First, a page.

I'm not entirely sure when they went to reflective paint. I know it's been at least since 1991 when I first arrived in San Angelo on the Air Force Plan.

Eric

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Here in New York, you are not allowed to repaint. Original condition only. However, a minor touch-up here and there would probably not raise any issues.

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Here in New York, you are not allowed to repaint. Original condition only. However, a minor touch-up here and there would probably not raise any issues.

 

I'm not worried about if I can as the law says it is ok, but it is the how that it does not define. Only color is mentioned in the statute not if it must be reflective.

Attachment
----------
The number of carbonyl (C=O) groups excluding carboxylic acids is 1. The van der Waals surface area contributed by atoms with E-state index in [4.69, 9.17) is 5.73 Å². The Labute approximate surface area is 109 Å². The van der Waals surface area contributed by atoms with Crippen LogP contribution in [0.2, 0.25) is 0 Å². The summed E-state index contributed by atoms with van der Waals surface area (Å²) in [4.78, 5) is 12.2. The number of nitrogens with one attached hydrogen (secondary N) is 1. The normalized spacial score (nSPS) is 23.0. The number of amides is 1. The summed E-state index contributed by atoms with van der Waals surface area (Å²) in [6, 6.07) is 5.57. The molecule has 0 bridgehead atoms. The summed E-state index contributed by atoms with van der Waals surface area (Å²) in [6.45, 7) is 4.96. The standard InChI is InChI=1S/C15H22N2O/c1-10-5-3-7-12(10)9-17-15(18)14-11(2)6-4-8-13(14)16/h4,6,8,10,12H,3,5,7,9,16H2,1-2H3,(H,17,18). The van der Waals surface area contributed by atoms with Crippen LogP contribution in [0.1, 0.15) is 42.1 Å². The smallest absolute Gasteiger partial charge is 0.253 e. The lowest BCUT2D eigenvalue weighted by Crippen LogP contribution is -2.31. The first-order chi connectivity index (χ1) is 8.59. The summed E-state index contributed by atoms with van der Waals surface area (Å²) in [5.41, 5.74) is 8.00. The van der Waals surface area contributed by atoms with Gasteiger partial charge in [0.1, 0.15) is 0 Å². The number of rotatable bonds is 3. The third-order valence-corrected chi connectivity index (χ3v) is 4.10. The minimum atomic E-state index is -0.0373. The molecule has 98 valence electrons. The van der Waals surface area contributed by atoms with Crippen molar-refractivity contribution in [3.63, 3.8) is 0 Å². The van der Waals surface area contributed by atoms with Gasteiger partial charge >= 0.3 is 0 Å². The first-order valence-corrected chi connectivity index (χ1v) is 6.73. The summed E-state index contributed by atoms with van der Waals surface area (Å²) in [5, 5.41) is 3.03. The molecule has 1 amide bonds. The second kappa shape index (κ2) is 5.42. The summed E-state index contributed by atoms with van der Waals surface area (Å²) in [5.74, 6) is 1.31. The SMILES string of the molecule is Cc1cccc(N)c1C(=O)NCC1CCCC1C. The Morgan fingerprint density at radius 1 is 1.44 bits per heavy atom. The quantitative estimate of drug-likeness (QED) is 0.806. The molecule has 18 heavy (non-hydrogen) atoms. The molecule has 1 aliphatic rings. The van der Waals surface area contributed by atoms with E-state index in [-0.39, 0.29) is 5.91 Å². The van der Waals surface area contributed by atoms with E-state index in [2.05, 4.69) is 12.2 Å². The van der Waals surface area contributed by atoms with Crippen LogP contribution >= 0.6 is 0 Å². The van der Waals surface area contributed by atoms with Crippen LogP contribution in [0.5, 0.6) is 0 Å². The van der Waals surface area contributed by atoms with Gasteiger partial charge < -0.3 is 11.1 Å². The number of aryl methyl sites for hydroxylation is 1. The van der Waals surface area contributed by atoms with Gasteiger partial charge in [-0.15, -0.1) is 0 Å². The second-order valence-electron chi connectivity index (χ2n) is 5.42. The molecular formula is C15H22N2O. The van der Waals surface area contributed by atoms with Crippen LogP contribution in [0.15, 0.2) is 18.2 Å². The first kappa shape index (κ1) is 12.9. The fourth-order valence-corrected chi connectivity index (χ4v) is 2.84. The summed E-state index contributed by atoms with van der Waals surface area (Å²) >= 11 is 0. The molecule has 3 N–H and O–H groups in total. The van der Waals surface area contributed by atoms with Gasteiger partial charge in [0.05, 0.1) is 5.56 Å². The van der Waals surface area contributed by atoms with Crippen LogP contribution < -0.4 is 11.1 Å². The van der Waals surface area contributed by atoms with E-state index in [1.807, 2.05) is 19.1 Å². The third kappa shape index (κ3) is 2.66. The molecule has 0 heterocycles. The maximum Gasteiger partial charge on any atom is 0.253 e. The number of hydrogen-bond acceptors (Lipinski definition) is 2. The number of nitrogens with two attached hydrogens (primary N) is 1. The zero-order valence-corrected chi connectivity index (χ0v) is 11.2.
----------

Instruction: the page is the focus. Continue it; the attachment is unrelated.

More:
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Here in New York, you are not allowed to repaint. Original condition only. However, a minor touch-up here and there would probably not raise any issues.

 

I'm not worried about if I can as the law says it is ok, but it is the how that it does not define. Only color is mentioned in the statute not if it must be reflective.

 

 

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There is a nice pair of plates on eBay right now that seem cheap. Maybe it would be easier just to get those.

http://www.ebay.com/itm/1971-Texas-license-plates-DGY-293-MINT-PAIR-/301636529814?pt=LH_DefaultDomain_0&hash=item463af02e96

Steve

73 Mach 1 Blue Glow/Argent Q Code C6 Auto

73 Mach 1 Blue Glow/Argent Q Code 4 Speed

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If they're the original plates (or at least have been plates on the car), there's an added bit of coolness in using the vintage plates with the car.

 

So, I found this link: http://www.thebolthole.com/index.html